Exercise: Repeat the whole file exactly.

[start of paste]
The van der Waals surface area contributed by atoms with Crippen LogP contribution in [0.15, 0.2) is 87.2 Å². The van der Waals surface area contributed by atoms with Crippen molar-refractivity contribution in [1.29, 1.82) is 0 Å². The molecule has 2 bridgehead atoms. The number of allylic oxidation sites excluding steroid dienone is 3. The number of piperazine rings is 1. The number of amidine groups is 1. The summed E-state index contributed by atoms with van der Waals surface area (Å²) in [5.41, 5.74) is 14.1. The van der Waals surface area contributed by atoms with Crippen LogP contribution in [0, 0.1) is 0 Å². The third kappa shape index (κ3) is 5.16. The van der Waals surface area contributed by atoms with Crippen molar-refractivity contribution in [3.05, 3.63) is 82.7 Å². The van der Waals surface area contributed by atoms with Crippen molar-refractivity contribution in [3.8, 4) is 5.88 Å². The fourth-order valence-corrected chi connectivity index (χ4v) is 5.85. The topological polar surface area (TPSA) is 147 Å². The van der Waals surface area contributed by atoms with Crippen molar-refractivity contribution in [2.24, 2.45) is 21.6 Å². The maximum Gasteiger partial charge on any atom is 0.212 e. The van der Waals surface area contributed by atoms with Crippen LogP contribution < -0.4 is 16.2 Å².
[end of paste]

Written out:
The van der Waals surface area contributed by atoms with Crippen LogP contribution in [0.15, 0.2) is 87.2 Å². The van der Waals surface area contributed by atoms with Crippen molar-refractivity contribution in [1.29, 1.82) is 0 Å². The molecule has 2 bridgehead atoms. The number of allylic oxidation sites excluding steroid dienone is 3. The number of piperazine rings is 1. The number of amidine groups is 1. The summed E-state index contributed by atoms with van der Waals surface area (Å²) in [5.41, 5.74) is 14.1. The van der Waals surface area contributed by atoms with Crippen LogP contribution in [0, 0.1) is 0 Å². The third kappa shape index (κ3) is 5.16. The van der Waals surface area contributed by atoms with Crippen molar-refractivity contribution in [3.05, 3.63) is 82.7 Å². The van der Waals surface area contributed by atoms with Crippen molar-refractivity contribution in [3.8, 4) is 5.88 Å². The fourth-order valence-corrected chi connectivity index (χ4v) is 5.85. The topological polar surface area (TPSA) is 147 Å². The van der Waals surface area contributed by atoms with Crippen molar-refractivity contribution in [2.24, 2.45) is 21.6 Å². The maximum Gasteiger partial charge on any atom is 0.212 e. The van der Waals surface area contributed by atoms with Crippen LogP contribution < -0.4 is 16.2 Å².